Directors on Directors: Broadway Helmers Salute Their Movie Brethren

Variety, December 20-January 3, 2012 | Go to article overview

Directors on Directors: Broadway Helmers Salute Their Movie Brethren


KATHRYN BIGELOW BY BARRETT SHER

"Zero Dark Thirty"

Kathryn Bigelow is a badass of a director an artist capable of superhuman narrative skill, with the ability to handle thrills, violence, politics and sweeping gestures with enviable ease. "Zero Dark Thirty" begins in darkness with just the voices of victims and responders on 9/11, and irises out to a room containing a detainee being viciously tortured, and from there peels open to a government agency and nation mobilized to strike a single target. From here it irises back to the face of its protagonist, alone and struggling to make sense of her obsession with something well beyond her grasp.

The deepest pleasures in the funi are in the weird edges and sub-textual battles that Bigelow deftly navigates. The first Is between the West and the world of Islam. If anything, the failure of 9/11 was one of imagination. Every single Westerner, whether torturer, CIA chief or Navy Seal, struggles to make sense of a world they dimly understand culminating in the immense weirdness of soldiers so technologically equipped with scopes, armor and guns that their arrival in Osama Bin Laden's almost medieval fortress with goats in the yard, is a perfect metaphor for our entire relationship to Islam.

And perhaps more personally for Bigelow is the boundary explored between men and women, especially the central character played with saintly patience by Jessica Chastain, who negotiates the endless condescension and disrespect men quietly heap on women.

"Zero Dark Thirty" is a rich work, highly pleasurable as a thriller, and expressive of a 12-year dilemma faced by our country. Artists at their best, help navigate the personal and the political, and none better than Bigelow. Badass, indeed.

Bartlett Sher, a Toni/ winner for the 2008 "South Pacific" revival, helmed the current Broadway revival of "Golden Boy."

PIC HELMERS VENTURE INTO NEW FRONTIERS

Some return to familiar turf; others enter risky new places. All of them push personal artistic boundaries.

As Christopher Nolan wrapped up his Gotham City trilogy with "The Dark Knight Rises," Peter Jackson kicked off another Middle Earth trio in "The Hobbit." Steven Spielberg returned to the 19th century of "Amistad" with "Lincoln," Kathryn Bigelow re-upped for Mideast duty in "Zero Dark Thirty" and Quentin Tarantino took on another grindhouse genre with "Django Unchained."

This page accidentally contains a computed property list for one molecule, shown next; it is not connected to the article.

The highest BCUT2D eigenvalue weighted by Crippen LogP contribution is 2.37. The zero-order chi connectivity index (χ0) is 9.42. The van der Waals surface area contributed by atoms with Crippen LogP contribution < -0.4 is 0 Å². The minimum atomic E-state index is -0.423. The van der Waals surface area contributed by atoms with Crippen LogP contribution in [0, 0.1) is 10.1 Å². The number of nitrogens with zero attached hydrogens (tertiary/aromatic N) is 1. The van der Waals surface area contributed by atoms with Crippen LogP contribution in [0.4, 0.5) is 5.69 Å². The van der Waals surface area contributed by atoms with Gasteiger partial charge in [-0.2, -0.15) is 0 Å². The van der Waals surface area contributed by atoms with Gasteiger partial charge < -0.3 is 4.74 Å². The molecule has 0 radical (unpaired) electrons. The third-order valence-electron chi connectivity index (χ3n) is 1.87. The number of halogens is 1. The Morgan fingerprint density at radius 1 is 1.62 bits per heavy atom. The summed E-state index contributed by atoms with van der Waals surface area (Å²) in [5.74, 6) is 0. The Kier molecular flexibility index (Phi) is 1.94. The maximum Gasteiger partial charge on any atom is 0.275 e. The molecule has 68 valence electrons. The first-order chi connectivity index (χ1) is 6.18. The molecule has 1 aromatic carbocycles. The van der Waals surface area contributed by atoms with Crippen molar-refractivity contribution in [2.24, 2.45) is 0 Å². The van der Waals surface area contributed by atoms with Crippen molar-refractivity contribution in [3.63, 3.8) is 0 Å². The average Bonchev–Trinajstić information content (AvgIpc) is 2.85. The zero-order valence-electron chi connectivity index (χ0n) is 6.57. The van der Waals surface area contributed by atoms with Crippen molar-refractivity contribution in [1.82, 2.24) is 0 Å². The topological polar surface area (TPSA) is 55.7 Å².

After "Flirting With Disaster," David O. Russell upped the stakes in family chaos for "Silver Linings Playbook." Ben Affleck marshaled a band of brothers to extract not money (basely) as in "The Town," but people (nobly) in "Argo." Michael Haneke's merciless lens switched from human cruelty to nature's cruelty in "Amour," just as Robert Zemeckis left motion capture to probe addiction's capture in "Flight" and the Wachowskis pressed Tom Tykwer into another metaphysical "Matrix" to help map their "Cloud Atlas."

A few hardy mariners ventured into uncharted seas: Ang Lee wrangled a kid, tiger and 3D camera into the lifeboat of "Life of Pi." Tom Hooper navigated Parisian sewers (in song!) for "Les Miserables." Paul Thomas Anderson captained the good ship Cult Hero on "The Master." J. A. Bayona rode the tsunami of "The Impossible." And on a leaky bayou raft, Benh Zeitlin battled "Beasts of the Southern Wild." Sam Mendes Bonded with "Skyfall," while kidlit author Stephen Chbosky kept a firm hand on the tiller of his "Perks of Being a Wallflower."

Ben Lewin pushed a stretcher around San Francisco for "The Sessions," while Dustin Hoffman roamed a retirement home in "Quartet" and Joe Wright placed Moscow onstage for "Anna Karenina."

After a somewhat becalmed start, 2012 surely ended with an armada of memorable voyages.

- Bob Verini

ANG LEE BY BILL T. JONES

"Life of Pi"

Loe liad his full box of tricks with "Life of Pi." It's a bigscreen movie, and yet it's all in service of something quite personal. …

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